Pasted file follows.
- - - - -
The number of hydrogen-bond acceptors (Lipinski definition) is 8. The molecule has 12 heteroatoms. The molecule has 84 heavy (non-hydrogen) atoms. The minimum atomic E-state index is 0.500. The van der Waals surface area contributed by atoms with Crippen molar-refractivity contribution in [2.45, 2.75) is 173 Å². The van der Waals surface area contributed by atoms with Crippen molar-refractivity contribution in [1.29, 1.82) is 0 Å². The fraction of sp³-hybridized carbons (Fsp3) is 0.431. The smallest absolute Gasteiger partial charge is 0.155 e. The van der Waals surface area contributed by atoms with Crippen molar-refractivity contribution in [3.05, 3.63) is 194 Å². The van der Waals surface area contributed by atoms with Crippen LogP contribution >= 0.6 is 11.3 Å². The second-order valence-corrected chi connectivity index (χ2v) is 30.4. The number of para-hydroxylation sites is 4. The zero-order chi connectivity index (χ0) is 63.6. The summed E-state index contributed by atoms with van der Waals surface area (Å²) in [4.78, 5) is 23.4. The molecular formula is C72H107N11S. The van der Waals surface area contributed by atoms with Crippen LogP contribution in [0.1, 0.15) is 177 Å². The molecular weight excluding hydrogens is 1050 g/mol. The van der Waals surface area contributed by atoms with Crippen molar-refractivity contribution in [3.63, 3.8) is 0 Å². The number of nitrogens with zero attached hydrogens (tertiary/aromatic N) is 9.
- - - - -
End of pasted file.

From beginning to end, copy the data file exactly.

The number of hydrogen-bond acceptors (Lipinski definition) is 8. The molecule has 12 heteroatoms. The molecule has 84 heavy (non-hydrogen) atoms. The minimum atomic E-state index is 0.500. The van der Waals surface area contributed by atoms with Crippen molar-refractivity contribution in [2.45, 2.75) is 173 Å². The van der Waals surface area contributed by atoms with Crippen molar-refractivity contribution in [1.29, 1.82) is 0 Å². The fraction of sp³-hybridized carbons (Fsp3) is 0.431. The smallest absolute Gasteiger partial charge is 0.155 e. The van der Waals surface area contributed by atoms with Crippen molar-refractivity contribution in [3.05, 3.63) is 194 Å². The van der Waals surface area contributed by atoms with Crippen LogP contribution >= 0.6 is 11.3 Å². The second-order valence-corrected chi connectivity index (χ2v) is 30.4. The number of para-hydroxylation sites is 4. The zero-order chi connectivity index (χ0) is 63.6. The summed E-state index contributed by atoms with van der Waals surface area (Å²) in [4.78, 5) is 23.4. The molecular formula is C72H107N11S. The van der Waals surface area contributed by atoms with Crippen LogP contribution in [0.1, 0.15) is 177 Å². The molecular weight excluding hydrogens is 1050 g/mol. The van der Waals surface area contributed by atoms with Crippen molar-refractivity contribution in [3.63, 3.8) is 0 Å². The number of nitrogens with zero attached hydrogens (tertiary/aromatic N) is 9.